The Columbia Guide to American Environmental History introduces the many dimensions of human interaction with nature over time. As people have lived and spread out over the planet, they have modified its forests, plains, and deserts. Those changes in turn have affected the ways in which people organize their social and religious systems. The Guide offers the reader a brief history of that interaction as it took place in North America; a mini-encyclopedia of concepts, laws, agencies, and people pertinent to the field; a timeline of important events; and a set of print, visual, and electronic resources for further reading and research.
Environmental history is both one of the oldest and newest fields within human history. All cultures have oral and written traditions that explain human origins and encounters with the natural world through stories about local landscapes and ways to perpetuate life from the land. Many cultures developed these early ideas into elaborate oral and written traditions, and finally into modern scientific approaches to explaining and managing the vicissitudes of nature. Religion, science, art, and literature provided ideas as they evolved over time, while records such as calendars, diaries, account books, treatises, and museum collections give access to human practices that modified the landscape.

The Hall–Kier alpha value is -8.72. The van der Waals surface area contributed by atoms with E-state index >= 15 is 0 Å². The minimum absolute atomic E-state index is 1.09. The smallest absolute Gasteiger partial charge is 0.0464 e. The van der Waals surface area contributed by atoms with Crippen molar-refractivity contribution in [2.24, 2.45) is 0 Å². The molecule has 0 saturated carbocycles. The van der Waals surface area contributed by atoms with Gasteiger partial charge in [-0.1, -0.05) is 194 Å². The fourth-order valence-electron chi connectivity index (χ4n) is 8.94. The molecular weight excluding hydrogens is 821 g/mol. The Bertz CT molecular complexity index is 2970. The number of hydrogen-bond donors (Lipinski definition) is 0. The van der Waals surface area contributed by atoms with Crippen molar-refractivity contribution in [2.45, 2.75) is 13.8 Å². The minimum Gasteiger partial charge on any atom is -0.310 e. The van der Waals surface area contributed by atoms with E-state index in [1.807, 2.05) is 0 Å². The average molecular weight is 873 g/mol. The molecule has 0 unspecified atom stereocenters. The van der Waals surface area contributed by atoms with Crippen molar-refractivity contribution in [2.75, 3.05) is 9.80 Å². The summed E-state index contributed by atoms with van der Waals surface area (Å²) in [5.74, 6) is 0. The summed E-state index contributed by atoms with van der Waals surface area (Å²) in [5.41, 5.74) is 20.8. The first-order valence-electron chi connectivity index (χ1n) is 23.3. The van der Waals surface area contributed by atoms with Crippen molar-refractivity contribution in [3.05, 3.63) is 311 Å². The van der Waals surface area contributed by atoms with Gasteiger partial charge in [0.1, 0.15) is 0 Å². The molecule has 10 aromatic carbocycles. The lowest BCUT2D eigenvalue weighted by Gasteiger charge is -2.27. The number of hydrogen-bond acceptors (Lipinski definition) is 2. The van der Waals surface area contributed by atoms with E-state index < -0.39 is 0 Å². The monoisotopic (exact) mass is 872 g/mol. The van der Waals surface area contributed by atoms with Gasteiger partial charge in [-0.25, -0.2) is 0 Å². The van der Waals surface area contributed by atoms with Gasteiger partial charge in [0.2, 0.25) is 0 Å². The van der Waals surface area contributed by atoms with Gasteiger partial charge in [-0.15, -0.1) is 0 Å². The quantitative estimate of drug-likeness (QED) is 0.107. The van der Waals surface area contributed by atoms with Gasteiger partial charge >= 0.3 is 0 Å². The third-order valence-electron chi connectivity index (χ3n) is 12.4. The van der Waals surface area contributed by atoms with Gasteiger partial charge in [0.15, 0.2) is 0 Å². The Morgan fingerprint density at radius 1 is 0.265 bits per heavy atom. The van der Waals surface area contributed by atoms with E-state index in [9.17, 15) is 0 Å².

Environmental history comprises a set of approaches to doing history that brings nature into the story. Natural conditions such as climate, rainfall, terrain, vegetation, and animal life create possibilities for the quality of human life. Human systems of producing and reproducing life over time entail technologies, economies, governance, and social structures. Such systems in